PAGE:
In use, light emitted from the light source strikes the beam splitter, which partially reflects and partially transmits the light therethrough. The reflected beam travels to the movable mirror and is reflected back through the beam splitter toward the detector. The transmitted beam travels through the compensator plate (same thickness and material as the beam splitter plate) to the fixed end mirror and is reflected back through the compensator plate, reflected off of the beam splitter and toward the light detector.
As mentioned previously, the movable mirror may be translated back and forth with a finely calibrated screw adjustment, or the like, to generate an optical path length difference (OPD) or cause retardation such that the recombined beam forms an interference pattern, commonly referred to as an interferogram. Retardation is the OPD between a pair of output rays originating from a single input ray. By observing the interference pattern, and measuring the distance the movable mirror is translated, the wavelength of the light provided by the light source may be determined. Further, changes in wavelength may be measured to determine the index of refraction of test samples which may then be used to identify the material and characteristics of the test sample. Further yet, by observing the interference pattern at various wavelengths, the amount of light absorbed by test sample may be measured, which is indicative of the material and properties of the test sample.
Although the Michelson interferometer is extremely useful, it tends to be relatively sensitive to alignment of its various components. In particular, a tilt error is created by a change in the angle of the beam splitter, the fixed-end mirror, or the movable-end mirror relative to the other components. Tilt error may be defined as a deviation from strict parallelism of a pair of output rays originating from a single input ray. The effect of a tilt error is to reduce the modulation efficiency of the interferometer, in a wavelength dependent manner, causing a spectral calibration error. For example, a change in angle of an end mirror, corresponding to an edge displacement (relative movement of opposite edges of the end mirror) by less than five percent (5%) of the wavelength of the light, causes an unacceptable change in calibration of the interferometer. This type of alignment sensitivity is particularly difficult to eliminate with regard to the movable end mirror.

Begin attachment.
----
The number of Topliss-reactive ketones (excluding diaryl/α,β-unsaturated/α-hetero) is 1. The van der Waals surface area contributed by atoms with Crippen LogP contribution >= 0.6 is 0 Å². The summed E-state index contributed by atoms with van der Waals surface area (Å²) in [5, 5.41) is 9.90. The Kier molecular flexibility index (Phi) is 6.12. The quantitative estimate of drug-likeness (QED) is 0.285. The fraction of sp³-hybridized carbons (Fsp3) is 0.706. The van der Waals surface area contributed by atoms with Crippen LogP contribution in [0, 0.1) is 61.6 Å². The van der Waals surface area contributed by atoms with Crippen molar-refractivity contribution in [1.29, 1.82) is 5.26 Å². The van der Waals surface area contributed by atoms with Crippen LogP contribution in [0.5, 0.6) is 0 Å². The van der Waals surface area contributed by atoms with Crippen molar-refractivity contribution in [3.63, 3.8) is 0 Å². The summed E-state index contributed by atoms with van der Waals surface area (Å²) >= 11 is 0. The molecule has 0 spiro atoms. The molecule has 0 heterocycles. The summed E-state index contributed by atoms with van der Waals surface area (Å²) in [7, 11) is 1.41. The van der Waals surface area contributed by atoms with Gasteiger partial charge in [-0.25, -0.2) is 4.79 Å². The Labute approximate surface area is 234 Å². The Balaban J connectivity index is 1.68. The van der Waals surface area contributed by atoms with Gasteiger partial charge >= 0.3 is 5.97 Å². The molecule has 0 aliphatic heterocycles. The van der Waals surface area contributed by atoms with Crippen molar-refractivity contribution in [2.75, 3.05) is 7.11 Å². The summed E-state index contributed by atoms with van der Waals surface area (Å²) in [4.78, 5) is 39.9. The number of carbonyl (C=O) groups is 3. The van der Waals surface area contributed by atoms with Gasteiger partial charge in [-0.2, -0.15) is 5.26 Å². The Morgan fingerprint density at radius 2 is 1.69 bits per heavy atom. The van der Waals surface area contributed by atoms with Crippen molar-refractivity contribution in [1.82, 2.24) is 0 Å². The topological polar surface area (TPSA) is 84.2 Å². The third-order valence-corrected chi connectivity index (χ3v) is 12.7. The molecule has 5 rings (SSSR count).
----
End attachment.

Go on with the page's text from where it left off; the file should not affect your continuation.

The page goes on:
Attempts have been made, with limited success, to eliminate the tilt error of the Michelson interferometer by replacing the flat end mirror with retroreflectors as described by W. H. Steel, “Interferometers for Fourier Spectroscopy,” Aspen International Conference on Fourier Spectroscopy, pp. 43-53 (1970). Although replacing the flat end mirrors with retroreflectors, such as cube-corner type or “cat's-eye” type retroreflectors, eliminate tilt error, a shear error may be caused by the lateral displacement of either retroreflector or a tilt of the beam splitter. Shear error is the lateral displacement of one light path relative to the other light path which causes a wavelength dependent reduction in the modulation efficiency of the interferometer. Shear error may be defined as a lateral separation of a pair of parallel output rays originating from a single input ray when the optical path difference (OPD) between the two rays is zero. Even a relatively small shear error on the order of a few wavelengths of light may be detrimental to the calibration of the interferometer.
Other attempts have been made to improve on the Michelson interferometer design in an effort to reduce alignment sensitivity of the components. For example, the Folded Jamin design provides a relatively stable design utilizing a relatively thick beam splitter plate and a rocking mirror as described by L. Mertz, “Transformations in Optics,” page 50 (1965). Although the Folded Jamin design reduces component alignment sensitivity, an exact ray trace analysis of the design demonstrates that the allowable field of view (FOV) is relatively small, particularly as compared to the FOV of the Michelson interferometer. A relatively small FOV renders the Jamin interferometer unsuitable for Fourier transform spectroscopy, particularly when the signal-to-noise ratio must be optimized through the use of a light source of a large angular subtense.